Ladies First highlights women and girls who are making the world better for the rest of us.

Get ready to say buh-bye to buyer’s remorse and hello! to The Little Market. The online e-commerce platform is the inspired creation of entrepreneurs and BFFs Hannah Skvarla and Lauren Conrad (we’d say of The Hills fame, but, let’s face it, The Hills is of Lauren Conrad fame). The two met while studying at the Fashion Institute of Design & Merchandising in LA; a few years after becoming fast friends, they decided to launch a business together — but not just any business. Both women wanted to do more than just sell beautiful things. They wanted to make an impact.

They registered The Little Market as an independent nonprofit charitable organization, sought out ethically made products by female artisans in developing countries, and reinvested all of the proceeds directly back into the artisan groups that make each item. The company they’ve created supports women by providing a sustainable, long-term income. And there’s more:

“We seek out partnerships with artisan co-ops that work to improve the quality of life in their communities in a number of ways, including literacy workshops, business training, and health programs,” says Skvarla. “We often see women gain new respect and rights within their households and communities, which is absolutely incredible.”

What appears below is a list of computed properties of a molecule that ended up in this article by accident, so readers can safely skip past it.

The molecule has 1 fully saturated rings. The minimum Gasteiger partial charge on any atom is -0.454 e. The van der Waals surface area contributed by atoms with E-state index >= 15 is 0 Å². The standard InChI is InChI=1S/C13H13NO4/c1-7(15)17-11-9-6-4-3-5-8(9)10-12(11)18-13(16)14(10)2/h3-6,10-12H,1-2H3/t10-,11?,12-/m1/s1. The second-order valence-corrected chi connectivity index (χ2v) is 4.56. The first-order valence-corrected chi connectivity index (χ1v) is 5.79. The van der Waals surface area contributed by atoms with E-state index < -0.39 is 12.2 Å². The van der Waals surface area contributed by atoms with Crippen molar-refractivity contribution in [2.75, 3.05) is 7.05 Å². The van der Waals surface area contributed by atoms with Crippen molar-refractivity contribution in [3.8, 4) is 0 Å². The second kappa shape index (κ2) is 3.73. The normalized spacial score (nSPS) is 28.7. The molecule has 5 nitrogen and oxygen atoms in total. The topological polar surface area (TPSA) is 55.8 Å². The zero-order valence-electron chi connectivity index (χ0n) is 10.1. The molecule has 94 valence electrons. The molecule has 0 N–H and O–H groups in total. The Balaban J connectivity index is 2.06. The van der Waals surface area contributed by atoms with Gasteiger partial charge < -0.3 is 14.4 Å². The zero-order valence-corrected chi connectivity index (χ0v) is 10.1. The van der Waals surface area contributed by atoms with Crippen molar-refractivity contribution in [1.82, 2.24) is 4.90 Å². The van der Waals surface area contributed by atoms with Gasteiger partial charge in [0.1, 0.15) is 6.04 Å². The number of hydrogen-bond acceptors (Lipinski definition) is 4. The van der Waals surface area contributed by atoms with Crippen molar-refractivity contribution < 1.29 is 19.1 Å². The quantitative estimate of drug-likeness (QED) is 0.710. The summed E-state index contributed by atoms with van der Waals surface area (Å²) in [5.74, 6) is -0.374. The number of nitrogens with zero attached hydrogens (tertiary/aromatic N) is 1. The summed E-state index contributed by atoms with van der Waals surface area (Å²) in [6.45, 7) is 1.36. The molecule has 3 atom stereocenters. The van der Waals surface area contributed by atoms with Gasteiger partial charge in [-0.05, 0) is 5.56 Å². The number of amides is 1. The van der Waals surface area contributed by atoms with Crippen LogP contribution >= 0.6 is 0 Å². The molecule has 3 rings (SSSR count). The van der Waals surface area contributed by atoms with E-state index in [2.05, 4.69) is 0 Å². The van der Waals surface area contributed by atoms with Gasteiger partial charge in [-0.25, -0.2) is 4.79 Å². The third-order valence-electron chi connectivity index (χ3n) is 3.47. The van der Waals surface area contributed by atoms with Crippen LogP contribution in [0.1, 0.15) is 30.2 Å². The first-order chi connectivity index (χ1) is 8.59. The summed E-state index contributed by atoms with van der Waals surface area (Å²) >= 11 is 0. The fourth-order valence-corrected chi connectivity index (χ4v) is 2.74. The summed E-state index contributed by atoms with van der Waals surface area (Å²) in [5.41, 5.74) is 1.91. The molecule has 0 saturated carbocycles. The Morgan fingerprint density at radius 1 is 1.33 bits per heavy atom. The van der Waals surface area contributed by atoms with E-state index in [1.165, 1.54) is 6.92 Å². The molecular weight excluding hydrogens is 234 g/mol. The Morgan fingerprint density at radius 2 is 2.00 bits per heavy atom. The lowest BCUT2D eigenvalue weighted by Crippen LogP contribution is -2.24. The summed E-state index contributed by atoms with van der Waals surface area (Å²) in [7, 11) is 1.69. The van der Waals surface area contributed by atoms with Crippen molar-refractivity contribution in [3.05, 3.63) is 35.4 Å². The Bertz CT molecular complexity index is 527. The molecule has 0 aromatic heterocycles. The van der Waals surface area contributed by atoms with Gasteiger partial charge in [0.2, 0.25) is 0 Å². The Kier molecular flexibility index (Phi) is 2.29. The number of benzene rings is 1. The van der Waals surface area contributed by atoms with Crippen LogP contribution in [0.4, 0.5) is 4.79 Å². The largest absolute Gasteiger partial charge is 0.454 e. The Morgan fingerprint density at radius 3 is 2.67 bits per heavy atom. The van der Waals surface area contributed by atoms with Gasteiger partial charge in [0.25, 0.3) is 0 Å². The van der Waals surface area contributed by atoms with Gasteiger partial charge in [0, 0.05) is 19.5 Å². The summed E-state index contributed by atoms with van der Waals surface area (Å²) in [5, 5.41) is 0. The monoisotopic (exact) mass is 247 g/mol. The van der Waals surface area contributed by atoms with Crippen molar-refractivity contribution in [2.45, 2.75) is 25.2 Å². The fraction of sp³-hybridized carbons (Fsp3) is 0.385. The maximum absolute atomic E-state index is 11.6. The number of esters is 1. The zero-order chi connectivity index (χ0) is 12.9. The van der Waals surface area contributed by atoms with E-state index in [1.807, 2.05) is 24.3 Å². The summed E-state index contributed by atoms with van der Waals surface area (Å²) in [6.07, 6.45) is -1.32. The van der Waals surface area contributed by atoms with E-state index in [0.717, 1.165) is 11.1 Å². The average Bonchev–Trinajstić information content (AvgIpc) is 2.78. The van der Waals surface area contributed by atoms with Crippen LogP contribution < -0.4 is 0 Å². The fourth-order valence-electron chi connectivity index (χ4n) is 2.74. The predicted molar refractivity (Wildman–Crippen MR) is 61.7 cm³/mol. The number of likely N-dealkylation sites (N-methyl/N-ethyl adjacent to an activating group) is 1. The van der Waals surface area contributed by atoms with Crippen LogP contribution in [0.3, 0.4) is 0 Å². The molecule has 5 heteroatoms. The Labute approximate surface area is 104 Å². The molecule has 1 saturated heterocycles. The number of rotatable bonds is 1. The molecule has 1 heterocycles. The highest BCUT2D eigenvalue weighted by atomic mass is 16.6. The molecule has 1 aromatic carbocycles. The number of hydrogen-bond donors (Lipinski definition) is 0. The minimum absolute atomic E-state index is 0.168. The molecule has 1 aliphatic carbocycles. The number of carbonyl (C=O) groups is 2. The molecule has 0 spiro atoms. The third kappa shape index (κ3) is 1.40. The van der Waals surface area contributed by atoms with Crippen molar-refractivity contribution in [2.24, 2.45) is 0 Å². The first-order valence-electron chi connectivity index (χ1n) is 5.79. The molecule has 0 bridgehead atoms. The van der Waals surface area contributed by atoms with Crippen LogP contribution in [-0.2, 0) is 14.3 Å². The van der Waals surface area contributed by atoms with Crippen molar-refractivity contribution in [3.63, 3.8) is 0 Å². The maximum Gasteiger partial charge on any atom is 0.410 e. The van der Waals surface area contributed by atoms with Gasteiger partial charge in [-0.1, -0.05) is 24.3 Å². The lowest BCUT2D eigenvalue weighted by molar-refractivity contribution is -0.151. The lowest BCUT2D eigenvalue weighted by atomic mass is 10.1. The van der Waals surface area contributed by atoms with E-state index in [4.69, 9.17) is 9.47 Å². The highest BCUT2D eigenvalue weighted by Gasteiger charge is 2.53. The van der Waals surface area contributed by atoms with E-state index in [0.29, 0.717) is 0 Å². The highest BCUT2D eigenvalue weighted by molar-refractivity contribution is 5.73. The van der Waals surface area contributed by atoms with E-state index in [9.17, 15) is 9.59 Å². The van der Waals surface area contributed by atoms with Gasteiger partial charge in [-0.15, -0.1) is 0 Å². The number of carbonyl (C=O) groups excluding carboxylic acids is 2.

The Little Market currently works with over 60 artisan groups in 28 countries (including refugees in the US), all dedicated to creating products in an environmentally friendly way, often using repurposed or recycled materials such as glass and cotton textiles or locally grown resources like reed grass.

“I make handmade candles with all-natural wax, and I love it because candles give light, and we can give light to each other,” says artisan Moo Kho. “Every month we make more candles for The Little Market, which helps me and the other artisans support our families. It has helped make it possible for me to purchase a home and car and to live a better life here in [America]. It makes me very proud, and I feel at home here.”